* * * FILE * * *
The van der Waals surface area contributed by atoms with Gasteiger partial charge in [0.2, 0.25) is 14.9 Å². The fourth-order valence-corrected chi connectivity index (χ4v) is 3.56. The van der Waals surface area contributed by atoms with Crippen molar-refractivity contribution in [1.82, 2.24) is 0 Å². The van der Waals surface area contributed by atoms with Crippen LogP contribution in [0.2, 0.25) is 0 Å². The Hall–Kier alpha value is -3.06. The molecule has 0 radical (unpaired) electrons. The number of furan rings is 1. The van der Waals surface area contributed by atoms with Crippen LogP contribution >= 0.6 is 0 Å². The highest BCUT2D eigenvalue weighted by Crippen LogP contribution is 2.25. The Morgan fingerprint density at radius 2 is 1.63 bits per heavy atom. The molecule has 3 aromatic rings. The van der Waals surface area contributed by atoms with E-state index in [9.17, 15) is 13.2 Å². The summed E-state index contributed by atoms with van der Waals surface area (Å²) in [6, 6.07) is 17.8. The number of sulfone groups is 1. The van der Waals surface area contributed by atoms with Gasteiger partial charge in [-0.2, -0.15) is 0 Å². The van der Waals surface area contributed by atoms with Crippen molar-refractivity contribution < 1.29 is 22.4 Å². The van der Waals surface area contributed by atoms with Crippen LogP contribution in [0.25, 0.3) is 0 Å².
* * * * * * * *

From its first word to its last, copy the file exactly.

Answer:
The van der Waals surface area contributed by atoms with Gasteiger partial charge in [0.2, 0.25) is 14.9 Å². The fourth-order valence-corrected chi connectivity index (χ4v) is 3.56. The van der Waals surface area contributed by atoms with Crippen molar-refractivity contribution in [1.82, 2.24) is 0 Å². The van der Waals surface area contributed by atoms with Crippen LogP contribution in [0.2, 0.25) is 0 Å². The Hall–Kier alpha value is -3.06. The molecule has 0 radical (unpaired) electrons. The number of furan rings is 1. The van der Waals surface area contributed by atoms with Crippen LogP contribution >= 0.6 is 0 Å². The highest BCUT2D eigenvalue weighted by Crippen LogP contribution is 2.25. The Morgan fingerprint density at radius 2 is 1.63 bits per heavy atom. The molecule has 3 aromatic rings. The van der Waals surface area contributed by atoms with E-state index in [9.17, 15) is 13.2 Å². The summed E-state index contributed by atoms with van der Waals surface area (Å²) in [6, 6.07) is 17.8. The number of sulfone groups is 1. The van der Waals surface area contributed by atoms with Gasteiger partial charge in [-0.2, -0.15) is 0 Å². The van der Waals surface area contributed by atoms with Crippen molar-refractivity contribution < 1.29 is 22.4 Å². The van der Waals surface area contributed by atoms with Crippen LogP contribution in [0.25, 0.3) is 0 Å².